BOOK: The Coldest Girl in Coldtown
AUTHOR: Holly Black
PUBLISHER: Little, Brown Books for Young Readers
MY RATING: ★ ★ ★ ★ (3.5/5)
Tana lives in a world where walled cities called Coldtowns exist. In them, quarantined monsters and humans mingle in a decadently bloody mix of predator and prey. And once you pass through Coldtown’s gates, you can never leave.
One morning, after a perfectly ordinary party, Tana wakes up surrounded by corpses. The only other survivors of this massacre are her exasperatingly endearing ex-boyfriend, infected and on the edge, and a mysterious boy burdened with a terrible secret. Shaken and determined, Tana enters a race against the clock to save the three of them the only way she knows how: by going straight to the wicked, opulent heart of Coldtown itself.
The Coldest Girl in Coldtown is not what you’d expect from a YA vampire story in this generation, and that is what sets this book apart. It isn’t full of the typical vampire tropes we’ve seen over and over. There’s no cheesy love story (though there is a back burner romance), there’s no sparkly vampires, and our main character knows better (most of the time).
This book is my introduction to Holly Black, and I can’t say I’m disappointed. The writing style of this book makes me look forward to reading more of her work. That being said, The Coldest Girl in Coldtown definitely lulled at points. Particularly at the beginning.
The story starts with Tana waking up at a party, and all the attendees have been murdered by vampires. She stumbles through the wreckage, checking for more survivors before she gets the hell out of there. She stumbles into a room with her ex-boyfriend Aidan chained to a bedpost, as well as a restrained vampire ducking in the shadows of the room. The vampire, who introduces himself as Gavriel, warns her that Aidan has been bit, and that there are several more vampires hiding in the basement of the house waiting for sundown. Tana decides to save Aidan and Gavriel from the house, making a narrow escape from the vampires in the basement, and Tana has her leg grazed by one of their teeth.
Aidan is eager to become a vampire, and Tana is hoping to wait out her possible infection so she can get back to her father and younger sister. Struggling with what to do next, the group ultimately decides to drive to the closest Coldtown. Coldtown’s are cities that have been quarantined for the sole purpose of housing vampires. Citizens are encouraged to turn themselves in if they have been bit, or if they have a vampire to turn over. There is a bit of a cult craze built up around vampirism in society. Some glamorize it – there are live feeds from Coldtowns of extravagant balls and parties where everyone is dressed to impress. There are also others who are against it, and TV shows are broadcast that teach you how to kill vampires.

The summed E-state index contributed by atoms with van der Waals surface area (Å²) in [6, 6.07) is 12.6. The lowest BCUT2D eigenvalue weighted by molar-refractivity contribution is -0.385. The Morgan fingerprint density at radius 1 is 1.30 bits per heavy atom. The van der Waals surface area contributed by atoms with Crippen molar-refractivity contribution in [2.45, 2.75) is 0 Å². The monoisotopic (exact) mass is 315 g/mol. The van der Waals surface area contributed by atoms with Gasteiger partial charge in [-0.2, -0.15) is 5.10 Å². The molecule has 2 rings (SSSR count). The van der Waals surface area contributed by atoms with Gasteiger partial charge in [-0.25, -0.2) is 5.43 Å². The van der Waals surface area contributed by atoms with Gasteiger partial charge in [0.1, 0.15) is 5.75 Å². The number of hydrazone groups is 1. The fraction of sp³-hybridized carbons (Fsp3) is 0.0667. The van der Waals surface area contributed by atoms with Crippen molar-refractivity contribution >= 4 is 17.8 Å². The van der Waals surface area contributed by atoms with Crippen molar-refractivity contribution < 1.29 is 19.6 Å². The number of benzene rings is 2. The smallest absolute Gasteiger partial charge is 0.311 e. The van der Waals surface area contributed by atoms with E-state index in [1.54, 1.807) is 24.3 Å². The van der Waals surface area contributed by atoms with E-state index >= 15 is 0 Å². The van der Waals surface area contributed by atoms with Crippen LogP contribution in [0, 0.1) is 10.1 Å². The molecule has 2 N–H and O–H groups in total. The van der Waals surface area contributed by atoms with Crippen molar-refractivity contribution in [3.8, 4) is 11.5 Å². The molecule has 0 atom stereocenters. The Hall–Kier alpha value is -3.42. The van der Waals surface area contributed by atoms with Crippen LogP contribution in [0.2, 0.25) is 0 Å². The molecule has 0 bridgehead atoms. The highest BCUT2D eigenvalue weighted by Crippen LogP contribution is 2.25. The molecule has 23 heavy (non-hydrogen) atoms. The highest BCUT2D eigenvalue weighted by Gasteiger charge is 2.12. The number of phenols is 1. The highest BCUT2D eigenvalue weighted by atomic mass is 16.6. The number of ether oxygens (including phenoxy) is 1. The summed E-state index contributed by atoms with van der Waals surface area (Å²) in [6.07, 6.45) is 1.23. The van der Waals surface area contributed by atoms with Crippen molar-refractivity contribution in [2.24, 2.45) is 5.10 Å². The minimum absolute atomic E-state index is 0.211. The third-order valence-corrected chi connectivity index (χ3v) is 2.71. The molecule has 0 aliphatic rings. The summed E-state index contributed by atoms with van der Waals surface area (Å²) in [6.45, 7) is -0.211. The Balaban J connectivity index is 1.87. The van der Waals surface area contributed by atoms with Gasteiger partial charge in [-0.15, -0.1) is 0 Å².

Once the group reaches the Coldtown, they quickly learn that it’s not at all what it’s been hyped up to be, and they need to be very careful. Gavriel splits off to take care of some personal business that Tana eventually gets dragged into, and drama ensues.
“‘Thank you for staying away, Tana. It’s the responsible thing to do, and I hope that no matter what happens, you leave us – especially Pearl – with our memory of you the way it was. We love you, sweetheart, and we’ll miss you, but please don’t come back here. Don’t ever come home.’”
I enjoyed the characters for the most part. Tana was quite stubborn at times and I worried at her decisions sometimes, especially when she was knowingly putting herself in danger of vampires. Ultimately she was pretty smart though and I couldn’t help thinking her a bit of a badass at times. Aidan I was super wary of from the start. While he’s not a bad guy, I didn’t really appreciate his character, but he was still well written. Gavriel I was a little obsessed with. I loved his touch of insanity at times, and really appreciated the romance that developed between him and Tana. It’s sweet and subtle. It doesn’t take up the point of the story.
“’Sleep Tana. I will guard you from Death, for I have no fear of him. We have been adversaries for so long that we are closer than friends.’”
Another unique part of this novel is the little quotes at the beginning of each chapter. They were a bit creepy at first. The earlier chapters seemed to have quotes that romanticized death, while later in the novel I felt like the quotes had changed to ones that represented more of a fear of death. It really helped to enhance the overall mood of the story and I like to think that they reflected a bit of Tana’s feelings from the beginning to the end of the novel.
As I mentioned earlier, this book does lull a lot, particularly in the beginning, and that is primarily what brought down my rating of this book. It didn’t hold my attention all the way through. There was a lot of useless descriptions as well, which really could have been removed to shorten the book. I mean, it’s over 400 pages, and it really could have been brought down close to 50 of those. I also hated the way that every time the story started to pick up again, the chapter would end abruptly, and the following chapter would be about the world history of vampires, or some other such event. It completely brought down my excitement every time things started to heat up.
My only other complaint would be the ending. It wasn’t bad but it was just left so open ended and I felt like not a lot was really resolved. We don’t know Tana’s condition. Maybe it’s not important, maybe I’m supposed to see something more in the ending. Maybe it was meant to leave me reeling with questions. But I’m stubborn, and I wish I had answers.
If you’re looking for something new in the paranormal genre, I’d recommend checking out this new take on a vampire story.